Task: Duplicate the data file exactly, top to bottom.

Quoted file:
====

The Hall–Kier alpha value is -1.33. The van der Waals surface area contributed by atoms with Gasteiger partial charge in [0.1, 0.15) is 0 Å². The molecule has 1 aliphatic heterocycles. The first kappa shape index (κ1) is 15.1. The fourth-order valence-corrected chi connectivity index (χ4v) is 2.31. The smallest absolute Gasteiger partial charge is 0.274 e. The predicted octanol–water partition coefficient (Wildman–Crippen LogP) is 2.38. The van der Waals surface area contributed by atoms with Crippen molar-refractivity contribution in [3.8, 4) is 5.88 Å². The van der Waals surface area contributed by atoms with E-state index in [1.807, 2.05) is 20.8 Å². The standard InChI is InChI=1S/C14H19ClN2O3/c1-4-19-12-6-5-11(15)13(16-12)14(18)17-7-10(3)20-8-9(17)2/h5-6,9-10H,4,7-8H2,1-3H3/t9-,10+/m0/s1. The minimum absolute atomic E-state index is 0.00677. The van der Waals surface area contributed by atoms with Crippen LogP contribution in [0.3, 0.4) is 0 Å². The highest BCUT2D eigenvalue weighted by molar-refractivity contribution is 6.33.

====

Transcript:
The Hall–Kier alpha value is -1.33. The van der Waals surface area contributed by atoms with Gasteiger partial charge in [0.1, 0.15) is 0 Å². The molecule has 1 aliphatic heterocycles. The first kappa shape index (κ1) is 15.1. The fourth-order valence-corrected chi connectivity index (χ4v) is 2.31. The smallest absolute Gasteiger partial charge is 0.274 e. The predicted octanol–water partition coefficient (Wildman–Crippen LogP) is 2.38. The van der Waals surface area contributed by atoms with Crippen molar-refractivity contribution in [3.8, 4) is 5.88 Å². The van der Waals surface area contributed by atoms with E-state index in [1.807, 2.05) is 20.8 Å². The standard InChI is InChI=1S/C14H19ClN2O3/c1-4-19-12-6-5-11(15)13(16-12)14(18)17-7-10(3)20-8-9(17)2/h5-6,9-10H,4,7-8H2,1-3H3/t9-,10+/m0/s1. The minimum absolute atomic E-state index is 0.00677. The van der Waals surface area contributed by atoms with Crippen LogP contribution in [0.3, 0.4) is 0 Å². The highest BCUT2D eigenvalue weighted by molar-refractivity contribution is 6.33.